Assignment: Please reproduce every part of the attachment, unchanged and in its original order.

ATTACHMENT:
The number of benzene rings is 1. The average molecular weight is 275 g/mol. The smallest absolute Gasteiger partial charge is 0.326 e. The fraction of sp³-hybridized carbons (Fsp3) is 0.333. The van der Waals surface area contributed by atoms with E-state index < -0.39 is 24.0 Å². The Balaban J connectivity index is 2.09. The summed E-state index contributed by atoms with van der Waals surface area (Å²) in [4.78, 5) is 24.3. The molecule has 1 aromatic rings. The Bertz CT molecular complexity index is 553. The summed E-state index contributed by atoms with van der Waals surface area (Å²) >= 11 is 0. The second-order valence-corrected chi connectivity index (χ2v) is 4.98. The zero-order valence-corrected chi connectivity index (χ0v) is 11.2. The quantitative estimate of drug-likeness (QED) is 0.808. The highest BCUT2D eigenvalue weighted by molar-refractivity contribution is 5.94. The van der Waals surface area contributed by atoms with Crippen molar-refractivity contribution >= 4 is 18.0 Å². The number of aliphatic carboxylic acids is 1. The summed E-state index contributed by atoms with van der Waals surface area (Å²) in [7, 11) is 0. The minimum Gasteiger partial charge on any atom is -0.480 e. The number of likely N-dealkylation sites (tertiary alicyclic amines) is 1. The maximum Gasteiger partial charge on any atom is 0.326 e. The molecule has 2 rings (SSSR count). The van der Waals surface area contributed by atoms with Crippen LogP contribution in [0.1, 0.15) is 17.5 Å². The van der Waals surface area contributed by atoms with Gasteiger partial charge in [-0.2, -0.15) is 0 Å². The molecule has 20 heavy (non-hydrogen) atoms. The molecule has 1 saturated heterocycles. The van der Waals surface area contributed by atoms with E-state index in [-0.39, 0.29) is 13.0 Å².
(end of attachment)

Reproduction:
The number of benzene rings is 1. The average molecular weight is 275 g/mol. The smallest absolute Gasteiger partial charge is 0.326 e. The fraction of sp³-hybridized carbons (Fsp3) is 0.333. The van der Waals surface area contributed by atoms with E-state index < -0.39 is 24.0 Å². The Balaban J connectivity index is 2.09. The summed E-state index contributed by atoms with van der Waals surface area (Å²) in [4.78, 5) is 24.3. The molecule has 1 aromatic rings. The Bertz CT molecular complexity index is 553. The summed E-state index contributed by atoms with van der Waals surface area (Å²) >= 11 is 0. The second-order valence-corrected chi connectivity index (χ2v) is 4.98. The zero-order valence-corrected chi connectivity index (χ0v) is 11.2. The quantitative estimate of drug-likeness (QED) is 0.808. The highest BCUT2D eigenvalue weighted by molar-refractivity contribution is 5.94. The van der Waals surface area contributed by atoms with Crippen molar-refractivity contribution >= 4 is 18.0 Å². The number of aliphatic carboxylic acids is 1. The summed E-state index contributed by atoms with van der Waals surface area (Å²) in [7, 11) is 0. The minimum Gasteiger partial charge on any atom is -0.480 e. The number of likely N-dealkylation sites (tertiary alicyclic amines) is 1. The maximum Gasteiger partial charge on any atom is 0.326 e. The molecule has 2 rings (SSSR count). The van der Waals surface area contributed by atoms with Crippen LogP contribution in [0.1, 0.15) is 17.5 Å². The van der Waals surface area contributed by atoms with Gasteiger partial charge in [-0.2, -0.15) is 0 Å². The molecule has 20 heavy (non-hydrogen) atoms. The molecule has 1 saturated heterocycles. The van der Waals surface area contributed by atoms with E-state index in [-0.39, 0.29) is 13.0 Å².